Massachusetts Daily Collegian

Humans vs. Zombies: UMass’ most dangerous game

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(Caroline O'Connor/Daily Collegian)

(Caroline O’Connor/Daily Collegian)

If you weren’t a part of the Humans vs. Zombies craze that comes and goes from campus every semester, the whole concept could seem confusing. In fact, it may have been a little intimidating. Students took swarm of the campus in red bandanas around their heads (Zombies) and arms (Humans) complete with their weaponry of choice – Nerf guns, marshmallows and balled-up socks.

But HvZ is a game meant in good fun. It is run by the registered student organization Mass Games, a group that boasts its unique, intricate and inclusive nature on its current Facebook page. It’s most popular game is easily HvZ. The game itself is played all over the country and started in Goucher College in 2005. Since then, it has proliferated to hundreds of colleges across the United States.

UMass, for instance, began HvZ in 2007. Mollie Cook, president of Mass Games, said that while this past game had a substantial turnout, including 378 registered players, and over 200 active participants, the biggest turnout was circa 2008, with over 1,000 players. The game, she said, is no longer a novelty. Still, hundreds participate because it gives the average college student the adrenaline rush that can only be attained by live action role play games.

Along with the “nerdy, but cool factor,” said Cook, “It feels like you’re actually fighting for your life,” which creates a bond rare on or off a college campus. It’s pure fun, a factor in students’ lives that seems to ominously dwindle as adulthood comes closer. It’s a great way to make friends and challenge oneself physically and strategically. The website’s list of rules makes clear that games will continue “regardless of the weather and terrain.”

HvZ officer Scott Glendye (of the alias “Turtle”) reported that players, “create characters for themselves” and “get in costume” when they play. Rumor has it that some zombies even went as far into the hunt as using video cameras to track their prey. To some, HvZ is not just a game, but an art form.

Despite its complicated strategies and seemingly endless layers, the premise of HvZ is simple and all-too familiar – humans and zombies battle in a make-believe, post-apocalyptic world. Zombies bite humans, thus turning them into more zombies. Bites, along with other statistical information, are logged onto the website. Zombies cannot be killed, only “stunned” and thus rendered immobile for around five to 10 minutes during play. They die only if they do not bite a Human within 72 hours. Players must wear armbands and thus be active during the games throughout its duration, excluding special circumstances that override the game, like walking to an exam.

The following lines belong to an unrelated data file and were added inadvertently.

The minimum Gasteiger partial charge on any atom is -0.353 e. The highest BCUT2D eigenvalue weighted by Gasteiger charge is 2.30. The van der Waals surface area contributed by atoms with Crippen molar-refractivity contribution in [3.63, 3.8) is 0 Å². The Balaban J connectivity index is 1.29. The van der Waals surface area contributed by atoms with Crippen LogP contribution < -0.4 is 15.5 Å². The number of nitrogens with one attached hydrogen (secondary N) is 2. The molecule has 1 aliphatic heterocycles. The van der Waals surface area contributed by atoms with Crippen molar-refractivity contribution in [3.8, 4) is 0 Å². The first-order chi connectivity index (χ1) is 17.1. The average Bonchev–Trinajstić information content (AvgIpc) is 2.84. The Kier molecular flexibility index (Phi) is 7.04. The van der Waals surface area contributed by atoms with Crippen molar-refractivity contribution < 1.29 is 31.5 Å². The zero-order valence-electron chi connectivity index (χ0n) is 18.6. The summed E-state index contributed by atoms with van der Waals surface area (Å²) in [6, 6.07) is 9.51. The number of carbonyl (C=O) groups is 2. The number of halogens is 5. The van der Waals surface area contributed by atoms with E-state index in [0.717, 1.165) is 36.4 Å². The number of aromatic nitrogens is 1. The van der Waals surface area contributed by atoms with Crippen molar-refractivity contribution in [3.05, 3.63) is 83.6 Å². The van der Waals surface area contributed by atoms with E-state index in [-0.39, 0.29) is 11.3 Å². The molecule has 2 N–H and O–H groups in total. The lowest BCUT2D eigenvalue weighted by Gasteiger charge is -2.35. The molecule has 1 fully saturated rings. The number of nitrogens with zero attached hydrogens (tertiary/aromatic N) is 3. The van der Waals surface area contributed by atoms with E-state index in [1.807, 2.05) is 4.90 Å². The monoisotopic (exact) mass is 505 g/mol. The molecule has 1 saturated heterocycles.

This year, while the humans fought bravely, the zombies won by a landslide. The final day included action all over campus – outside the Campus Center, Holdsworth Hall, the observatory by the Orchard Hill Residential Area, the front of the Fine Arts Center, the Southwest Residential Area, the basketball courts outside of Berkshire Dining Commons and finally, by McGuirk Stadium. Throughout the game, and especially that final day, the determined humans had by then dwindled in number from about 100 to around 20. Player David Ferreira reports some humans executing “suicide runs” to “buy [them] more time,” but the effort was futile. Glendye remembers the zombies “organizing charges” and “jumping out of trees and bushes” during the campus-wide manhunt. The final showdown was south of McGuirk. It was there, at 9:30 p.m. in the pitch darkness of the unlit Western Massachusetts night, that the zombies took one last charge at the humans. Some humans, like player Curtis Barnes and his friends, had only flashlights to fend against the blanketing blackness. Barnes remembers it as “a massive horde” of 200 or more zombies.

Player Justin Chi described “sickening cackles, ghoulish cries and fetid screams” among the participants. The humans, desperately outnumbered and out of ammo, were helpless.

“I looked at my buddy … and he shook his head at me,” Barnes said.

It was the end and they knew it. It was then, in the light of the flickering flashlight bulbs, the brave final words of Barnes’ friend rang, “Is this the real life?” and the zombies closed in and finished their feast.

Sarah Gamard can be reached at [email protected]

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